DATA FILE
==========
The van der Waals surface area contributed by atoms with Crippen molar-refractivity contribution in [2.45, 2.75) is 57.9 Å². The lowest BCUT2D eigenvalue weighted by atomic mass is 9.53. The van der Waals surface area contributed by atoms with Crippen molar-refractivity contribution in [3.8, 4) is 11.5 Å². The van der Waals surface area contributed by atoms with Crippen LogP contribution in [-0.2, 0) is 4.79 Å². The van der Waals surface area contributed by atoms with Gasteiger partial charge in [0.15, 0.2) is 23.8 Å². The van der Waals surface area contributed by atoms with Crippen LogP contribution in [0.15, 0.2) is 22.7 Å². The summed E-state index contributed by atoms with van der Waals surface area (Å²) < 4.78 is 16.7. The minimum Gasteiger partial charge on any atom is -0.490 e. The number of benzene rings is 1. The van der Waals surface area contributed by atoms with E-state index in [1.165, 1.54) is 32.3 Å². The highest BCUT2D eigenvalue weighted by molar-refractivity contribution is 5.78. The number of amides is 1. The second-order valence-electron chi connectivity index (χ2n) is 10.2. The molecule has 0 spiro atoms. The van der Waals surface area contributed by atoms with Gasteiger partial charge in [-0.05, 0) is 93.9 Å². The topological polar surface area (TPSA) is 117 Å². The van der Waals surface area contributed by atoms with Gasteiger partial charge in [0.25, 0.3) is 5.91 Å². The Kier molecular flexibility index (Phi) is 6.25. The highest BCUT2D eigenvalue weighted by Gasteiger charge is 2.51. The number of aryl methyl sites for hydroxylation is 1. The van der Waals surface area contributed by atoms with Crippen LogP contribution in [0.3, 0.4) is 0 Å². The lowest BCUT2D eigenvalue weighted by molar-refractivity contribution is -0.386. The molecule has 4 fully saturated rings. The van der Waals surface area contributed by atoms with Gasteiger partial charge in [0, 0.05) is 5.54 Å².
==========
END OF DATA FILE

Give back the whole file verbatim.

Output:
The van der Waals surface area contributed by atoms with Crippen molar-refractivity contribution in [2.45, 2.75) is 57.9 Å². The lowest BCUT2D eigenvalue weighted by atomic mass is 9.53. The van der Waals surface area contributed by atoms with Crippen molar-refractivity contribution in [3.8, 4) is 11.5 Å². The van der Waals surface area contributed by atoms with Crippen LogP contribution in [-0.2, 0) is 4.79 Å². The van der Waals surface area contributed by atoms with Gasteiger partial charge in [0.15, 0.2) is 23.8 Å². The van der Waals surface area contributed by atoms with Crippen LogP contribution in [0.15, 0.2) is 22.7 Å². The summed E-state index contributed by atoms with van der Waals surface area (Å²) < 4.78 is 16.7. The minimum Gasteiger partial charge on any atom is -0.490 e. The number of benzene rings is 1. The van der Waals surface area contributed by atoms with E-state index in [1.165, 1.54) is 32.3 Å². The highest BCUT2D eigenvalue weighted by molar-refractivity contribution is 5.78. The number of amides is 1. The second-order valence-electron chi connectivity index (χ2n) is 10.2. The molecule has 0 spiro atoms. The van der Waals surface area contributed by atoms with Gasteiger partial charge in [-0.05, 0) is 93.9 Å². The topological polar surface area (TPSA) is 117 Å². The van der Waals surface area contributed by atoms with Gasteiger partial charge in [0.25, 0.3) is 5.91 Å². The Kier molecular flexibility index (Phi) is 6.25. The highest BCUT2D eigenvalue weighted by Gasteiger charge is 2.51. The number of aryl methyl sites for hydroxylation is 1. The van der Waals surface area contributed by atoms with Crippen LogP contribution in [0.3, 0.4) is 0 Å². The lowest BCUT2D eigenvalue weighted by molar-refractivity contribution is -0.386. The molecule has 4 fully saturated rings. The van der Waals surface area contributed by atoms with Gasteiger partial charge in [0, 0.05) is 5.54 Å².